Rudy Giuliani is pro-choice, short and sweet. So why should pro-life Republicans support him for President? Because, while he supports a woman’s right to choose, he personally feels that abortion is the wrong choice.
Interestingly enough, Rudy has a solid anti-abortion record as a public official. While Mayor of New York City, Giuliani discouraged abortions and promoted alternatives like adoption. As a result, the NYC adoption rate rose 17% over the course of his two terms, while the NYC abortion rate dropped an equally impressive 17%. This was an even bigger decline than the nationwide drop of 14.8% during the same period. Most importantly of all, Medicaid funded abortions in NYC dropped by 23% during Giuliani’s administration. After Giuliani left office? The downward abortion trend upended as the pro-choice policy maker Mayor Bloomberg took the reins.
How else, other than promoting adoptions, did the Giuliani administration push down the abortion rate so effectively? Many attribute it to the atmosphere of hard work, accountability, and personal responsibility that Rudy’s policies fostered in New York City. As Mayor, he got 60% of New York’s welfare recipients off the rolls, and restored to them the dignity of self-sufficiency. He restored economic prosperity to the city by reducing the citizens’ tax burden by 20%. He re-energized the city’s education system (the largest in the nation), bringing in 13,000 new teachers and increasing school funding by $4 billion. He created a far brighter, far more hopeful atmosphere, slashing crime and homicides by 57% and 64%, respectively. All this led to a city where more people were taking responsibility for their actions, more people were thinking ahead and investing in their future, more people were educated and able to make better choices, and more people felt hopeful about the kind of world a child could be raised in. As a result of all these factors, tens of thousands of children who would have otherwise been terminated, had abortion rates continued at their pre-Giuliani rates, were not.
Giuliani, as a policy maker, has been strongly anti-abortion. So, how does that play out in the ballpark of the Presidency?
There are really only two ways in which a President has influence on the abortion issue.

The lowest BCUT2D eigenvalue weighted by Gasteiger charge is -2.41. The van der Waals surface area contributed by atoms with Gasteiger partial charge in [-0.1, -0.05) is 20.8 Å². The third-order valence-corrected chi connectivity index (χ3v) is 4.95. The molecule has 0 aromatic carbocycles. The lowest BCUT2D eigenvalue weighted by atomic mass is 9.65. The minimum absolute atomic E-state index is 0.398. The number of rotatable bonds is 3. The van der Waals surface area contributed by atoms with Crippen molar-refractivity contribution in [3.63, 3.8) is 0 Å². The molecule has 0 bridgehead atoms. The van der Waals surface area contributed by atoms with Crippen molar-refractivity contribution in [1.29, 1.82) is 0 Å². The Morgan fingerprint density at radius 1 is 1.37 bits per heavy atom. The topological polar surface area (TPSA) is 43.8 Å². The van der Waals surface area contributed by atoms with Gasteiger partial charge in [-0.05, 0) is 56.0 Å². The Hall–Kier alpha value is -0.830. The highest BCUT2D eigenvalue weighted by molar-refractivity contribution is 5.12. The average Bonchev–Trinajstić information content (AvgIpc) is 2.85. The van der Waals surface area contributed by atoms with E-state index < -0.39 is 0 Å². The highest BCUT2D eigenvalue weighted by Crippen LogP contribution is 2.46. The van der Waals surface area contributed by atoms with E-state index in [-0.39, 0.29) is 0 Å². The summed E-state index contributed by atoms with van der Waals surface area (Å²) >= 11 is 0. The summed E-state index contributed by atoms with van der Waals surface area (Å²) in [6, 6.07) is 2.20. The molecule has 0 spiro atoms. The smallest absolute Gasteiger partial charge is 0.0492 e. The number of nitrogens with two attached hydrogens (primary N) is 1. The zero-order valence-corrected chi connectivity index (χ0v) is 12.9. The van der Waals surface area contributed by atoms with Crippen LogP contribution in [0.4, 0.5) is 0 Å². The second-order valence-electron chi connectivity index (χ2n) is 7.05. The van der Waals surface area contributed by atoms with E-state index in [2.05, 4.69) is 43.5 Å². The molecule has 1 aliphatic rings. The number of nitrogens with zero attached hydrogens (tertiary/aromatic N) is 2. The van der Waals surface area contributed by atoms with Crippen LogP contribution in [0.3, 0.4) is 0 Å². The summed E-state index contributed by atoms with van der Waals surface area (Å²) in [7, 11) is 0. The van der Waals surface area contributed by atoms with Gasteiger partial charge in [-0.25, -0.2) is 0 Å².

1). Through the kind of Supreme Court nominees he or she would appoint.
2). Through the passing or vetoing of certain legislation that would come across his or her desk.
How would Giuliani, as President, handle these roles?
He would handle the Supreme Court nomination process by nominating strict constructionists with strong conservative backgrounds. As far as ideal Supreme Court nominees, Rudy has repeatedly named Roberts, Alito, and Scalia. The next President of the United States will likely have the opportunity to nominate two Supreme Court justices. Two more constructionist judges would tip the scales of the Court to conservative, and open the door for Roe v. Wade to be overturned for the first time in decades.
But let’s be realistic about Roe v. Wade. The overturning of Roe v. Wade does not mean the criminalization of abortion in America. It merely throws the abortion issue back to each of the individual states to decide. This federalist system is exactly the way Giuliani would prefer (and exactly the way the father of American conservatism, Barry Goldwater, preferred it).
Secondly, on all the key pieces of legislation, Rudy remains staunchly anti-abortion. For instance, Rudy is in favor of the Hyde Amendment, which severely restricts federal funding for abortion, and he is also in favor of the Partial Birth Abortion Ban. There can be no doubt that if those laws come across his desk as President, he will uphold them.
So, basically, how would a President Giuliani operate on the abortion issue? The same exact way all the previous Republican Presidents have operated: He would nominate more Robertses, Alitos, and Scalias to the Supreme Court, he would keep partial birth abortion illegal, and he would keep tax-payer dollars out of abortion clinics.
The abortion issue is a non-issue when it comes to Rudy Giuliani.
The real question is, then: Why not just nominate someone who stamps themself simply “pro-life,” without delving into the intricacies of it?
Because abortion is not the only issue we elect our President on. Elections are about choosing the candidate who can most efficiently solve the core problems in how our government works. And when the full range of issues is taken into account–the size and scope of government, taxes and fiscal management, the strength of our national defense, our posture on the international stage, the health care, education, and Social Security systems, the energy crisis–Rudy Giuliani is the candidate most qualified to take on the job.
Giuliani is the best guy for the office, and pro-lifers should not feel that they are sacrificing the abortion issue for the sake of all the others. They’re not. President Giuliani will reduce abortions, nominate conservative judges to overturn Roe v. Wade, and keep all the reasonable restrictions upon them that we now have. But a Democrat won’t.